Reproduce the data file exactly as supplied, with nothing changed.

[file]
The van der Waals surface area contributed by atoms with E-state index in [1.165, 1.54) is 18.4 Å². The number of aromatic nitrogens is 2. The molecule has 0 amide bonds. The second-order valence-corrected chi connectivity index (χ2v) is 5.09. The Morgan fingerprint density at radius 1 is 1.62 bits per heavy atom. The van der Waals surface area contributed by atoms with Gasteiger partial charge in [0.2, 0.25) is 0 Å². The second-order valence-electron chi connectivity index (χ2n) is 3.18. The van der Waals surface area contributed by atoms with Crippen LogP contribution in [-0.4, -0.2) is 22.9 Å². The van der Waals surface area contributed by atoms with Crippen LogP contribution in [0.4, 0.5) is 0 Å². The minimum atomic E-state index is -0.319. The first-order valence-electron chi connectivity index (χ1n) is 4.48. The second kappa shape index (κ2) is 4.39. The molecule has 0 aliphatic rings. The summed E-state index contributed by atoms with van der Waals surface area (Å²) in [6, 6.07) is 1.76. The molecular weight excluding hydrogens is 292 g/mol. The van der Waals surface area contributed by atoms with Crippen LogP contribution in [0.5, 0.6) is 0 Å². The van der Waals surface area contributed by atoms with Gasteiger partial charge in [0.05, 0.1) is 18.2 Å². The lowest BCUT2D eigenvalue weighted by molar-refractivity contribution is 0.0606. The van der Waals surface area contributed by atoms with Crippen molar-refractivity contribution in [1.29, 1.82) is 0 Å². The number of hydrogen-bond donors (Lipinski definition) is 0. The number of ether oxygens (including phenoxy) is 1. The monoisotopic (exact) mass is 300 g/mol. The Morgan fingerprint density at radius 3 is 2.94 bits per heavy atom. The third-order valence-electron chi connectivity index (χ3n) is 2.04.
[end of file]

The van der Waals surface area contributed by atoms with E-state index in [1.165, 1.54) is 18.4 Å². The number of aromatic nitrogens is 2. The molecule has 0 amide bonds. The second-order valence-corrected chi connectivity index (χ2v) is 5.09. The Morgan fingerprint density at radius 1 is 1.62 bits per heavy atom. The van der Waals surface area contributed by atoms with Gasteiger partial charge in [0.2, 0.25) is 0 Å². The second-order valence-electron chi connectivity index (χ2n) is 3.18. The van der Waals surface area contributed by atoms with Crippen LogP contribution in [-0.4, -0.2) is 22.9 Å². The van der Waals surface area contributed by atoms with Crippen LogP contribution in [0.4, 0.5) is 0 Å². The minimum atomic E-state index is -0.319. The first-order valence-electron chi connectivity index (χ1n) is 4.48. The second kappa shape index (κ2) is 4.39. The molecule has 0 aliphatic rings. The summed E-state index contributed by atoms with van der Waals surface area (Å²) in [6, 6.07) is 1.76. The molecular weight excluding hydrogens is 292 g/mol. The van der Waals surface area contributed by atoms with Crippen LogP contribution in [0.5, 0.6) is 0 Å². The van der Waals surface area contributed by atoms with Gasteiger partial charge in [0.05, 0.1) is 18.2 Å². The lowest BCUT2D eigenvalue weighted by molar-refractivity contribution is 0.0606. The van der Waals surface area contributed by atoms with Crippen molar-refractivity contribution in [1.29, 1.82) is 0 Å². The number of hydrogen-bond donors (Lipinski definition) is 0. The number of ether oxygens (including phenoxy) is 1. The monoisotopic (exact) mass is 300 g/mol. The Morgan fingerprint density at radius 3 is 2.94 bits per heavy atom. The third-order valence-electron chi connectivity index (χ3n) is 2.04.